40% of European smartphone buyers plan on buying iPhone next, 19% choose Android

Posted:
in iPhone edited January 2014
According to a recent survey, smartphone purchasers in Europe are twice as likely to buy Apple's iPhone than a Google Android device as their next handset.



An early look at the findings from the Yankee Group's 2011 European Mobile User Study revealed that 40 percent of European smartphone buyers plan on making the iPhone their next device, as compared to 19 percent for Android, BGR reported on Thursday. Also, 17 percent of respondents went with Research in Motion's BlackBerry, while 15 percent chose Nokia.



?These findings highlight the continued strength of Apple in the European smartphone market and, in particular, its phenomenal brand appeal,? said Declan Lonergan, research VP at Yankee Group. ?The data also highlights the enormous challenges faced by Nokia and RIM to retain mind share and market share in this increasingly dynamic and competitive marketplace.?



The study polled 5,000 consumers and 2,250 employees and IT decision-makers in France, Germany, Italy, Spain and the U.K. Employees also said in the study that they are 58 percent more productive during long-distance travel with a tablet, and mobile users tended to have more than one device, switching between screens depending on context.



The findings come as analysts have suggested that Android may be poised lose some of its market share gains after two straight years of growth. Android lost share to the iPhone in the U.S. during the March quarter, driven in part by sales of the iPhone 4 on Verizon, which reached 2.2 million units by the end of March.



Europe is Apple's second best-performing region for the iPhone. As of the March quarter, Apple's smartphone market share stands at just above 20.8 percent in the area, behind only the handset's 30 percent market share in the U.S. By comparison, Android currently comprises 35.7 percent of smartphone sales in Western Europe.



iPhone's market share by region | Source: IDC
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Comments

  • Reply 1 of 46
    rabbit_coachrabbit_coach Posts: 1,114member
    I am not really surprised about to numbers in this article. When ever I am traveling using public transportation in Erope, I see that the majority of people using mobile devices, actually use iOS devices rather than anything else.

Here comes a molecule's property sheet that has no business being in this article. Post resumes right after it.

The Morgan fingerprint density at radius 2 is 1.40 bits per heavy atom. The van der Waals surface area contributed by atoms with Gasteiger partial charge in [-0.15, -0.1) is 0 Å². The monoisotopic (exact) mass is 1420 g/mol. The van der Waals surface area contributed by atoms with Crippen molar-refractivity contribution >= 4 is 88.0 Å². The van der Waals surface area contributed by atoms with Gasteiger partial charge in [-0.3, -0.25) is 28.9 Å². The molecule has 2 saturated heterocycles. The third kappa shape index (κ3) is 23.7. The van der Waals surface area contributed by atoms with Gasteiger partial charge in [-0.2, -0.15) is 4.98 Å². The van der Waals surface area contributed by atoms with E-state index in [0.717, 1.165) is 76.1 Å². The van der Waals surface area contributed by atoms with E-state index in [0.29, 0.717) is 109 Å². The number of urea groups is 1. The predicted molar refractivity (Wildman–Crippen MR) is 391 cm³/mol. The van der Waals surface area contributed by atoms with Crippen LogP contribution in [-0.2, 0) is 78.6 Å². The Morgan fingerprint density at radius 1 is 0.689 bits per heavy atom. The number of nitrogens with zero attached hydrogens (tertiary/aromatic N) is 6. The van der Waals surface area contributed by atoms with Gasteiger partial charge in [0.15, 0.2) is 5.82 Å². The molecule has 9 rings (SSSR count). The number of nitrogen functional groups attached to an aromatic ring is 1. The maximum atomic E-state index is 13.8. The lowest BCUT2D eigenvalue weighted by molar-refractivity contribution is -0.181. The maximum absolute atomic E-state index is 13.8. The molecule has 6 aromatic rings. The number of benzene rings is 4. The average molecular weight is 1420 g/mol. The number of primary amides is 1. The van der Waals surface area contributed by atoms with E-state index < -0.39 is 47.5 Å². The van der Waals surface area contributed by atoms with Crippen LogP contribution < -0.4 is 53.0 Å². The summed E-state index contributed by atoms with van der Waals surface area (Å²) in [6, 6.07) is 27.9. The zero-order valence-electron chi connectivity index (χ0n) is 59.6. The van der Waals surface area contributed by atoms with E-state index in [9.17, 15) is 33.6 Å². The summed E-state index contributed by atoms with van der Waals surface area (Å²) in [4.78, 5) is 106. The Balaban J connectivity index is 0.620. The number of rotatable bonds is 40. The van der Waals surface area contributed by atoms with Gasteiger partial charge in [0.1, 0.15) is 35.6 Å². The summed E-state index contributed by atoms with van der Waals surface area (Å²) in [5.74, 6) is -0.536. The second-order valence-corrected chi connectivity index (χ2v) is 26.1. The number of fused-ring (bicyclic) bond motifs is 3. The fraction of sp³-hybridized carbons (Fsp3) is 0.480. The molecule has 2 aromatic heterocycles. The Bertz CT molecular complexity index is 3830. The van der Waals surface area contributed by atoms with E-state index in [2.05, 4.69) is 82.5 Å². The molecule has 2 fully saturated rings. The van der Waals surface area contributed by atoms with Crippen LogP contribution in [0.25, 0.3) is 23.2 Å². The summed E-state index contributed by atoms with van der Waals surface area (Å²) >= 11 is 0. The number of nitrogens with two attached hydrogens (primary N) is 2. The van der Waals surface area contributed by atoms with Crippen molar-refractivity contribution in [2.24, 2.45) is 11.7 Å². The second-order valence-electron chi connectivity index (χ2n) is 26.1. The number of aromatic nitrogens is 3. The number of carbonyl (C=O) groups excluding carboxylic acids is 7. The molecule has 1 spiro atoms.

About the graph below the article, if it is going to be reused more often, I strongly suggest to redraw it. How about using numbers?
  • Reply 2 of 46
    nairbnairb Posts: 253member
    I think that a lot of these will end up going for a cheaper android, unless apple does release a mid priced device. Then they will probably reach or even exceed their 40%.
  • Reply 3 of 46
    harbingerharbinger Posts: 570member
    Personally, I'd continue to buy the iphone, but I have invested in the ecosystem.



    It's not clear from this survey what would reverse the trend - i.e. what's compelling European customers to favoring more iPhones when they have been buying more Androids for a while now. If the reason for favoring Androids is pricing, then nothing is changing. If it is anticipation for iPhone 5, then that initial excitement will wane and Europe will settle back into the current Android-iPhone ratio. Unless the US, there is no Verizon effect to stifle Android growth.
  • Reply 4 of 46
    ahmlcoahmlco Posts: 432member
    Quote:
    Originally Posted by Nairb View Post


    I think that a lot of these will end up going for a cheaper android, unless apple does release a mid priced device. Then they will probably reach or even exceed their 40%.



    A subsidized phone is a subsidized phone. And "saving" $100 up front when you're going to be spending $100 or so a month for the next two years seems more than a little shortsighted...